Home » Rants & Raves » Diversity +/- Equitable Funding = Student Success

Diversity +/- Equitable Funding = Student Success

by admin on 4th-June-2015

Paulette Brown-Hinds, PHD

Paulette Brown-Hinds, PHD

Last week I attended the State Assembly Committee on Higher Education’s Hearing on UC Riverside’s Commitment to Diversity and Achievement held on the UCR campus. UCR, which ranks 12th in diversity according to US News & World Report, has become a national model for student success among American universities. Assembly member Jose Medina, chair of the committee is, like me, a proud UCR alumnus. He held the hearing to learn how other campuses can follow UCR’s model of growing a more diverse and successful student body, including reaching graduation rate parity.

“Regardless of our students’ ethnic background or income level, they graduate at the same rates as our overall student population,” Chancellor Kim Wilcox said in a press release before the event. “Few other universities in the country can stake this claim…” Both Chancellor Wilcox and Dr. Yolanda Moses, Assistant Vice-Chancellor Diversity, Excellence and Equity, remarked at the hearing that for over two decades UCR has intentionally focused on diversity with an attempt to better reflect the diverse population of California. The research and practices that have allowed UCR to begin to close the achievement gap were presented by other UCR faculty, researchers, and administrators.

The final segment of the hearing focused on undergraduate funding and equity across the entire UC system. Another participant at the meeting was Assembly member Mike Gipson, chair of the Joint Legislative Audit Committee, who recently called for an audit to examine how the growth of nonresident enrollment throughout the UC system has affected enrollment for residents. The audit, scheduled to begin next month, will also review the progress of UC’s Rebenching Initiative implemented after a 2011 audit that uncovered significant inequities in per-student funding among UC campuses. Campuses like UCR, whose student enrollment is made-up of students of color and first generation college students, received up to $2,100 less per student than the older more established campuses, mainly UCLA and Berkeley.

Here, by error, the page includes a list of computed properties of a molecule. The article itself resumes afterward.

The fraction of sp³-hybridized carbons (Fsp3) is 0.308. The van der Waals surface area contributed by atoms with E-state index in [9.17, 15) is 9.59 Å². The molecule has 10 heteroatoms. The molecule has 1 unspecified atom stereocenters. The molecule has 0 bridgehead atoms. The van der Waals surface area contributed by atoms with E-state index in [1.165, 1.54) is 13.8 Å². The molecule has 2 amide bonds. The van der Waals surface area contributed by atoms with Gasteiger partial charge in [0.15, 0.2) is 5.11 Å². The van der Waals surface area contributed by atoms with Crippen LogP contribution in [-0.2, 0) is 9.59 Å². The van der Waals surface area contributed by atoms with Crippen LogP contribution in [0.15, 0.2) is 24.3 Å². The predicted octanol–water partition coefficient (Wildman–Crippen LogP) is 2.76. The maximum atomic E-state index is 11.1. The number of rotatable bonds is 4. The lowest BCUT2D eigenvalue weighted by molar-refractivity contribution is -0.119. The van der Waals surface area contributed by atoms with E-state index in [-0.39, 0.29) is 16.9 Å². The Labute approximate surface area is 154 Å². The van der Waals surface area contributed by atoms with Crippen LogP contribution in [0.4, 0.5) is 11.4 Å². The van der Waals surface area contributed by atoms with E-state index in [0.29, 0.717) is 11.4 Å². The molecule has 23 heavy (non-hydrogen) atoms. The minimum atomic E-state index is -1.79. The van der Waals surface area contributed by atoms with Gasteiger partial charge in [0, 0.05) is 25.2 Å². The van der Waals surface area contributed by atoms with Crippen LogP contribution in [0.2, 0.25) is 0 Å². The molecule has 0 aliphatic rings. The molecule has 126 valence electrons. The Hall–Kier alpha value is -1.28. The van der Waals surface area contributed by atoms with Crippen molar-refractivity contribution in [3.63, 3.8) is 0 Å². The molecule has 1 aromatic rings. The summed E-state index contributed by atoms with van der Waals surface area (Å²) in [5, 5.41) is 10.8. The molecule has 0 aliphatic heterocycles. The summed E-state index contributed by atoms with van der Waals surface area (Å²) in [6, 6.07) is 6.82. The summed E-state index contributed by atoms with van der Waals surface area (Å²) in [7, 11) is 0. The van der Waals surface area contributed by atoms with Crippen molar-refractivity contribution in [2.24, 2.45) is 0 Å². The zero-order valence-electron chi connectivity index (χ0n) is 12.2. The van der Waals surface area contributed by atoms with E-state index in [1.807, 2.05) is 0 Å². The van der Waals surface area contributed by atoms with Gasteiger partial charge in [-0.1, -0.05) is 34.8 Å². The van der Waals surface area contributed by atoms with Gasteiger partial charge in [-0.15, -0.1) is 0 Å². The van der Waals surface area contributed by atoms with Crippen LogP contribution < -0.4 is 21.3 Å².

For two consecutive years UCR has ranked 2nd on Washington Monthly’s list of universities when considering civic engagement, social mobility, and research. Last year Time Magazine ranked UCR the best college value based on the White House formula of graduation rates, affordability, and access to financial aid. These rankings make me wonder, if UCR can achieve comparable graduation rates across various ethnicities – 73% Asian Americans, 66% Latinos, 72% African Americans, 68% Whites – while receiving inequitable funding from the University of California, then what can be accomplished when the campus receives equal pay for every student? And what will that teach us about the tremendous role diversity plays in academic excellence, or general excellence for that matter?

Committee Chair Assembly Member Jose Medina and his colleagues listened to presentations about UCR’s initiatives to serve low-income, first-generation undergraduate students. Photo by Carrie Rosema

Committee Chair Assembly Member Jose Medina and his colleagues listened to presentations about UCR’s initiatives to serve low-income, first-generation undergraduate students. Photo by Carrie Rosema

Category: Rants & Raves.
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